I am using an Arduino Uno and would like to simulate a capacitive tap with zero human contact on my iPhone 5 screen.

What seems to work right now is putting a coin on the screen and connecting the coin to a power source (such as Digital I/O Pin) and when voltage is sent to the coin it triggers a "tap" on the screen. Is this safe? Is there a better way to do this? I just read somewhere else that any grounded conductive object should work. Is it better to ground the coin or to connect it to a power source? Also, how can I stop sending current to/grounding the coin so the simulated touch is stopped. Right now, I can't get the arduino to stop "touching" the screen.


1 Answer 1


When I used to work in touchscreen development, we had a couple of methods to achieve exactly that. The first was to interrupt the connection to ground with a miniaturised relay. The shorter connection between the relay and the "finger" the better. The other method was to use an RC servo, which simulated a mechanical finger. Both worked, but obviously the relay was faster acting.

  • \$\begingroup\$ Can you provide a link to a miniaturized relay I could use? Would this work: amazon.com/WINGONEER-KY-019-Channel-Module-arduino/dp/… \$\endgroup\$
    – Caders117
    Feb 23, 2019 at 0:11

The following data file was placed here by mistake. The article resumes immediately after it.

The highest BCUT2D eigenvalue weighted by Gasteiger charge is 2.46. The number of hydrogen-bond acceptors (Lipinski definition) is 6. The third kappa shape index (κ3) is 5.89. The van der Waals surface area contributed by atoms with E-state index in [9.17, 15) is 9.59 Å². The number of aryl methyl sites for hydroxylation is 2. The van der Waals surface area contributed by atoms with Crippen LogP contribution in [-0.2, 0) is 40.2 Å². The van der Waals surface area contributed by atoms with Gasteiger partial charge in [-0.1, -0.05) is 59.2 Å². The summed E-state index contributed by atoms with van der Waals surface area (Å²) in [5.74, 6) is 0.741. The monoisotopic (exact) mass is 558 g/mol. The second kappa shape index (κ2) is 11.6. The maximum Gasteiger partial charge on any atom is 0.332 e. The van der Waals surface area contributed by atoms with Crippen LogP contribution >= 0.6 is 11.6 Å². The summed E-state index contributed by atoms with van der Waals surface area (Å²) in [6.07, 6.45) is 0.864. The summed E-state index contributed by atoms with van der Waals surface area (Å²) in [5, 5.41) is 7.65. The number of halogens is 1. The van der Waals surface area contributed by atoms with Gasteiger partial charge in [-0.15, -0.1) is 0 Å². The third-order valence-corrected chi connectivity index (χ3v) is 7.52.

• \$\begingroup\$ Or this: amazon.com/Tolako-Arduino-Indicator-Channel-Official/dp/… (I think they're the same thing, just this one has better reviews) \$\endgroup\$
    – Caders117
    Feb 23, 2019 at 0:20
  • \$\begingroup\$ pretty much any of the Omron G6K would work, but all you reall yneed is just a small relay. digikey.no/products/en/relays/signal-relays-up-to-2-amps/… \$\endgroup\$
    – Elmesito
    Feb 23, 2019 at 8:35
  • \$\begingroup\$ This might work in some cases, but it is not a general solution. At the least, if you are going to use a servo, use a touch stylus determined to work with the target screen. \$\endgroup\$ Feb 28, 2019 at 21:28
  • \$\begingroup\$ Test environments use a small surface area metallic probe with a small reed relay to do this. It's very common. I've seen both multiple fixed position probes and 2D positioning systems used (no Z involved). Typically the 2D positioning is used where you need to emulate screen swipes. \$\endgroup\$ Feb 28, 2019 at 22:23

Your Answer

By clicking “Post Your Answer”, you agree to our terms of service and acknowledge you have read our privacy policy.

Not the answer you're looking for? Browse other questions tagged or ask your own question.